Olympic kayaker Jo Brigden-Jones on how pressure – in sporting events and in her work as a paramedic – brings out the best in her. By Richard Cooke.


Balancing act: Jo Brigden-Jones, 29, kayaker

I can’t remember all my nicknames. My surname instantly makes people think of Bridget Jones, so comments about the movies get brought up a lot. From that I get Brigga, I get Jeggsy a lot. I get called Jo Toe by my schoolfriends because when I was in grade 11 I sliced my toe in half. I get called Goanna by my dad; I think the nickname started when I was five or six in Queensland. It’s Joanna the Goanna. Gypsy was because I lived in a caravan for a couple of months while my mum was renovating our house. Sometimes it’s just Joey. Or Jo-Jo.

I started in surf lifesaving. Like a lot of Australian kayakers. Paddling on a surf ski when you’re 15 or 16. And then some people transition across to the white-water kayaking, which is a really good sport to transition into.

Slalom kayaking and flat-water kayaking respect each other a lot. Slalom kayaking – obviously you need a lot of skills to manage your way down the gates and down the rapids. We’re kind of under the same umbrella with our sports, but they are so different. Paddling is very, very different. But we all get along well and often see each other around. We provide a lot of support for each other.

In flat-water, you need a large range of different skills. First of all you need good balance, because the kayaks are so narrow so they’re very tippy, and especially when you’re going at speed it’s even harder.

Pro kayaks – a beginner can’t even keep them upright. A lot of people think “Oh, yeah, I’ll give this a go, I’ve kayaked before and it’s a plastic kayak, it should be right.” But they quickly find that they’re not like that, shortly after they jump in. Even when I started – I started paddling when I was 13 – for the first couple of months I spent more time swimming than I did paddling, so it takes some people a little while to get their balance and get the knack of it.

You see other people paddling around and staying upright. So that’s your goal. You think, “Okay, well, I’ll just get back in and give it another try.” Eventually you get the hang of it.

Sometimes it does get frustrating. It comes around to the Olympics and people… You know, you think, “Oh, so now they’re interested.” It’s great that they watch and they’re really enthused about it. But they don’t see the background behind the scenes, what happens to that poor kid leading up to the Olympics.

It’s not just about the one at the Olympics; there’s so much more to it. There’s not much media coverage of kayaking, or it’s not on TV in Australia. In Europe, it is a lot more popular. So I guess a lot of people don’t understand what’s involved in the sport or have never seen us race our kayaks outside the Olympics unless they look it up online.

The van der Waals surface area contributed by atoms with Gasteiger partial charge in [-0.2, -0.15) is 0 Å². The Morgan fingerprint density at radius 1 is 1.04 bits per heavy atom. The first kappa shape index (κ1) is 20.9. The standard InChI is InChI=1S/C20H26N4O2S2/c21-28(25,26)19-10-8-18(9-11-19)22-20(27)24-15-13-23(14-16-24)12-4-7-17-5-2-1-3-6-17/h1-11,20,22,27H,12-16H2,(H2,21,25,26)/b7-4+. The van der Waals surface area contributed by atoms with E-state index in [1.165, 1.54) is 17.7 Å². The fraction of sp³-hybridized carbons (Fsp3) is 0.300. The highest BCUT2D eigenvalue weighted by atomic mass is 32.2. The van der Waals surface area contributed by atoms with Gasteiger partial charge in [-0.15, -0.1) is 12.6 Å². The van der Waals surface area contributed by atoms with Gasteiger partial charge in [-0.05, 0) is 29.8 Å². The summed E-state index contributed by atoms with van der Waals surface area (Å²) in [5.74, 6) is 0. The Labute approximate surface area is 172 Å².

I don’t do it for that sort of a reason, though. So people recognise me. I do it for more personal satisfaction.

I’ve had a fish jump into my boat before. That was a bit scary. It’s more the abnormal feeling of, “Oh, there’s something splashing at my legs and I can’t see it.” Then you look down and there’s a little fish. I have seen a water snake as well.

I’ve wanted to be a paramedic since I was 10 years old. I was just drawn to the profession – I always got excited when I saw an ambulance driving past. I started working full-time as a paramedic last July. And yeah, that’s been pretty awesome. I kind of like the pressure. Sometimes pressure brings the best out of me.

It’s quite good that I have been competing as an elite athlete. Dealing with that pressure for numerous years. On a daily basis, I’ve been able to bring that into my work life.

It’s pretty similar to the adrenalin rush and the high you get after winning a big race. If anything, racing a little boat down a course and trying to race people to be the best in the world – it doesn’t really compare to what I do in medicine. Helping people when they’re in a critical situation.

I’m not very good at resting. I do like to keep busy.


This week’s highlights…

• NRL: Sydney Roosters v Brisbane Broncos

Saturday, 5.30pm (AEST), Allianz Stadium, Sydney

• Netball: Major semi-final – Melbourne Vixens v Sunshine Coast Lightning

Saturday, 4pm (AEST), Margaret Court Arena, Melbourne

• AFL: North Melbourne v Richmond

Saturday, 7.25pm (AEST), Etihad Stadium, Melbourne

• Super Rugby: Brumbies v Melbourne Rebels

Saturday, 7.45pm (AEST), GIO Stadium, Canberra

• Cricket: ICC Champions Trophy – Australia v Bangladesh

Monday, 10.30pm (AEST), The Oval, London

Soccer: Socceroos v Saudi Arabia

Thursday, 7.30pm (ACST), Adelaide Oval

This article was first published in the print edition of The Saturday Paper on June 3, 2017 as "Balancing act".

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Richard Cooke is a contributing editor to The Monthly, and the 2018 Mumbrella Publish Award Columnist of the Year.

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